What is cancer?
A group of more than a hundred related disorders that cause the unchecked proliferation of abnormal cells in the affected organs collectively falls under the umbrella term “cancer.”
One trillion cells make up the human body; these are the “building blocks of life” and the fundamental structural components of all living things. These cells multiply and expand to create new ones. They die when they get old or injured, and new cells sprout in their stead.
Cancer occurs if this rhythm is disturbed by genetic alterations.
While new cells proliferate, the injured and old ones remain alive, leading to an unchecked expansion of aberrant cells. These cells’ unceasing cell division may result in tissue aggregates that develop into tumors. These might be malignant or benign. If the tumor is benign, it can enlarge but does not spread. Most of the time, this is removable and might not grow back. The tumor may spread to other bodily parts if it is cancerous. This process, known as metastasis, puts life in jeopardy since the cancer may move to crucial organs like the brain, lungs, liver, etc. and harm the essential processes required to maintain life.
Kidney cancer starts to form when abnormal cells in one or both kidneys start to divide and proliferate uncontrollably. The cells may circulate throughout the body and grow into the tissues or organs nearby. A mass or tumor is an unnatural growth in the body. A kidney mass or tumor reveals an abnormal growth there. Kidney masses can be benign (non-cancerous) or malignant (cancerous). Smaller lumps are more likely to be benign. The larger lumps are typically the malignant tumors. Some tumors might grow slowly, but others might develop more swiftly or aggressively. Tumors that are aggressive can grow, spread, and expand very quickly.
The majority of kidney tumors—about 40%—are small, localized tumors. A tumor is referred to as localized if it has not spread from its initial site. The three main types of tumors are as follows:
Renal cell carcinomas (RCC)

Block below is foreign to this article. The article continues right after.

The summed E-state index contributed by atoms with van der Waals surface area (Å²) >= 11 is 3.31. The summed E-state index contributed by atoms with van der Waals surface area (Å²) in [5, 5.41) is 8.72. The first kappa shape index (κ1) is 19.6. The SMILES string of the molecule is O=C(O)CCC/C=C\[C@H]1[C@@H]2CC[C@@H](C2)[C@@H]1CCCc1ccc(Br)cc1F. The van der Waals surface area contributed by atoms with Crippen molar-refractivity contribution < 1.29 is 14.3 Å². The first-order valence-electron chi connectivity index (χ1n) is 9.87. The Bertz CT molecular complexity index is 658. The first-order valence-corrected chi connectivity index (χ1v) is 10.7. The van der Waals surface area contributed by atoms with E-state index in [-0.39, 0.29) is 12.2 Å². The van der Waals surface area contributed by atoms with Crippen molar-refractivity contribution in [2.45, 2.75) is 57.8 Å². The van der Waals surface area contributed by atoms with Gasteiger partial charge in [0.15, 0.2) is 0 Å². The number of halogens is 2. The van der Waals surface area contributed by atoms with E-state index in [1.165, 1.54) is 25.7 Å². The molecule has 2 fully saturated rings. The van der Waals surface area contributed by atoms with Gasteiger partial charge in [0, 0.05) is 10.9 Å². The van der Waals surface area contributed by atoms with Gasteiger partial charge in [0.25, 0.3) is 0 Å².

The majority of malignant kidney tumors are RCCs. Adults are most likely to develop renal cell carcinoma, which begins in the lining of tiny tubes inside the kidney. RCC can manifest as a single tumor in one kidney or as many tumors in two or more kidneys.
Benign kidney tumors
Around 20% of excised kidney tumors are benign. About nine malignancies have been found in this class. Although some of them can grow rather large, they almost always remain benign and do not spread to other organs.
The Wilms tumor
Wilms tumors are less common in adults and more common in kids.
Effects of Cancer on the kidney
There are different effects that cancer and cancer treatment has on the body. The effects or the symptoms of cancer on the body, may be lighter, when compared to the effects of the treatment.
Symptoms and signs of cancer
The following signs or symptoms may be present in people with kidney cancer. Changes in your body that you may feel are known as symptoms. Changes in something measured, such as your blood pressure or the results of a lab test, are signs. Together, signs and symptoms can be used to characterize a medical condition. Some kidney cancer patients exhibit none of the warning signs and symptoms listed below. In some instances, a medical disease other than cancer may be the origin of a symptom or sign.
- Urine with blood in it
- back or side pressure or discomfort
- a bulge or bulk in the back or side
- the legs and ankles becoming swollen
- elevated blood pressure
- Low red blood cell count, or anemia
- reduced appetite
- Unaccounted-for weight loss
- Recurring fever that is not caused by a cold, the flu, or another infection
- A big kidney tumor may be present in the testicles if a varicocele, or group of expanded veins, rapidly develops around a testicle, particularly the right testicle.
Effects of cancer treatment
The Types of Therapy section describes typical physical adverse effects associated with each kidney cancer treatment strategy. Find out more about the side effects of cancer, its treatment, and how to stop or manage them. Your overall health, the stage of cancer, the length and intensity of therapy, and other variables all affect how your physical health will change. Discuss your feelings frequently with your medical staff. It is crucial to inform them of any new negative effects or modifications to already-existing side effects.
Knowing how you are feeling will help them find strategies to alleviate or manage your side effects, making you feel more at ease and possibly preventing any side effects from getting worse. Keeping track of your side effects will make it simpler for you to communicate any changes to your medical team.
Physical side effects might occasionally linger even after treatment has ended. Physicians refer to this as long-term adverse effects. Side effects that manifest months or years after therapy are referred to as late effects. An essential component of survivorship care is treating late symptoms and long-term side effects. Read the part of this guide on follow-up care or speak to your doctor to learn more.
Each patient’s signs and symptoms of kidney cancer will differ, and the early symptoms frequently go unreported. It is crucial to seek medical advice as soon as possible if any of the aforementioned symptoms persist. It is also important to keep in close touch with your health care team, in order to effectively manage any effect that the disease and its treatment might have on your body. Early diagnosis, effective treatment, and improved prospects of recovery and survival will all be aided by this.